(a) supplying a tin-alloy core;
(b) supplying a plurality of copper niobium composite wires;
(c) forming a cable by bundling said composite wires about said core;
(d) wrapping tantalum foil about said cable;
(e) wrapping said tantalum foil with an outer layer of copper;
(f) drawing down the structure so formed to form a wire; and
(g) heat treating said wire within a range of 650 to 800 C. to cause tin to migrate to the niobium and react to form niobium tin.
13. The process as described in claim 12 wherein the heat treatment is within the range of 700 to 750 C.
Description

This is a continuation-in-part of application Ser. No. 394,080 filed 7/1/82 which, in turn, is a continuation of application Ser. No. 178,655 filed 8/15/80, both now abandoned.

BACKGROUND OF THE INVENTION

1. Field

The present invention relates to the production of superconducting wires and, in particular, to those in which the superconductor is niobium tin (Nb3 Sn) or vanadium gallium (V3 Ga).

2. Prior Art

A number of processes have been developed for the production of superconducting wires; however, many of these require processing steps such as annealing, tin plating and ingot drilling. These steps add cost and processing time and unfortunately often result in decreased reliability and consistency of the wire or limit the length of the wire. The capacity to produce large, continuous lengths of conductors is important in applications such as magnets for fusion reactors.

In one prior art process for example, holes are drilled in a bronze bar and niobium rods are inserted to form a composite bar. The composite is then drawn down to form a wire. The wire is heat treated to cause the tin within the bronze to react with the niobium to form niobium tin. The difficulty with this process is the bronze work hardens during the drawing process, requiring a series of annealing steps which significantly increase manufacturing costs.

In another prior art process, a composite is formed by inserting niobium rods in a pure copper matrix. This composite is drawn down to form a wire which is passed through a molten tin bath, or which is electroplated with tin. The wire containing the tin coating produced by the bath or electroplating is heat treated to produce niobium tin. This added processing step involving the tin bath or electroplating increases costs and reduces the reliability of the wire.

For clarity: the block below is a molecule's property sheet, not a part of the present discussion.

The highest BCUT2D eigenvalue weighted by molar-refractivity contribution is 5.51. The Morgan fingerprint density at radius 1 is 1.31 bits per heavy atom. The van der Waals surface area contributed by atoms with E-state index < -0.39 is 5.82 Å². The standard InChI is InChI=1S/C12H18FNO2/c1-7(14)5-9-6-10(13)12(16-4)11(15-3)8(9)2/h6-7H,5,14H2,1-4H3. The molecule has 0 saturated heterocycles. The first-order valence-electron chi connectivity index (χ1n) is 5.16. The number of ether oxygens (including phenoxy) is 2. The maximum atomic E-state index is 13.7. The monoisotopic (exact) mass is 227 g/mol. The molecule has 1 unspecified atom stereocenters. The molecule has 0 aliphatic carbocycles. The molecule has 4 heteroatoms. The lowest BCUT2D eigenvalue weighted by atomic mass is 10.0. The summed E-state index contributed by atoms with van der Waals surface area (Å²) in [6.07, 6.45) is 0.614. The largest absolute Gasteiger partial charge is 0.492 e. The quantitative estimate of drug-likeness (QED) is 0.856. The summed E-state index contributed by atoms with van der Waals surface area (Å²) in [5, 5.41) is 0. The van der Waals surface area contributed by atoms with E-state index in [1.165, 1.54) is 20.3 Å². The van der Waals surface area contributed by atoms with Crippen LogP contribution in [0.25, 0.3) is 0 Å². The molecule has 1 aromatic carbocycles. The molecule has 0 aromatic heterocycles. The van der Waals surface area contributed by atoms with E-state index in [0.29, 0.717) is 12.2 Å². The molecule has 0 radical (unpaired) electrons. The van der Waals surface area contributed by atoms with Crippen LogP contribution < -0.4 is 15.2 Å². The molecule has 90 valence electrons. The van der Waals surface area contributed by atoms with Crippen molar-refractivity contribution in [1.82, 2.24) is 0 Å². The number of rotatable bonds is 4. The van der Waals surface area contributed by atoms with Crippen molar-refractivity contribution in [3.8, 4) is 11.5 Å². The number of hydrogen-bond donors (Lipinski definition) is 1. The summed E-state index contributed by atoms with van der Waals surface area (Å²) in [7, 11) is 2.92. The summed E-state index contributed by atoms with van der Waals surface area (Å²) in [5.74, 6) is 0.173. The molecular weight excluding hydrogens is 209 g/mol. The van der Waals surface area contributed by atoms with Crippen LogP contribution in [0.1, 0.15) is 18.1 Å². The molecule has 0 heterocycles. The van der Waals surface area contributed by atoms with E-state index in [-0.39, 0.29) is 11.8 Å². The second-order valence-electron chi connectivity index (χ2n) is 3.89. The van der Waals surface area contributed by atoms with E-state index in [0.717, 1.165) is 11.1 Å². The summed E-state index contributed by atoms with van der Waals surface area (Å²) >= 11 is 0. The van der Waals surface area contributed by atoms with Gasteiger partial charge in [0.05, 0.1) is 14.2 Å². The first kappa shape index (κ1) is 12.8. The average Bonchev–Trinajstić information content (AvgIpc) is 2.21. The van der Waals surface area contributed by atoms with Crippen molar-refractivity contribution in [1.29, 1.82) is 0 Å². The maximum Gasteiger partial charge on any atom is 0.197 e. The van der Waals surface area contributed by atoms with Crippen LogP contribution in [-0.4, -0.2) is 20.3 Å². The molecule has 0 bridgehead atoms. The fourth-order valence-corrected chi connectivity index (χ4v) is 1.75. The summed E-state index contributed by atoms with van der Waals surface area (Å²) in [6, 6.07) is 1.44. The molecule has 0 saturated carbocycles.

SUMMARY

To eliminate the shortcomings of existing proceses, a new process for making multifilamentary A-15 superconducting wires was developed. The new process is capable of producing larger wire and longer continuous lengths of wire. To achieve the foregoing, a billet of copper containing filaments of niobium is rolled to form a strip which is wrapped around a tin-alloy core. The tin-alloy core and the wrapping form a composite which is drawn down to a desired wire size, without an intermediate annealing steps. The resulting wire is heat treated at 650-800 to produce niobium tin. A copper-stabilizer may be added prior to drawing by wrapping tantalum foil over the copper strip containing the niobium filaments. This is followed by the installation of an outer layer of high purity copper. The composite, including the stabilization layers is then drawn and heated in the manner described. Using the same process, vanadium may be substituted for niobium and a gallium-alloy for tin-alloy to produce vanadium gallium wire. The tin-alloy of the subject invention comprises about 80 to 100 percent by weight tin and is preferably alloyed with copper to produce a core having a high ductility which may be drawn easily without annealing. (The use of the phrase "tin-alloy" herein is meant to include 100% by weight tin as a limiting case.) However, other metals may be substituted for copper so long as sufficient ductility is maintained. Small amounts of other materials may also be added to the tin-alloy to impart various properties to the wire produced.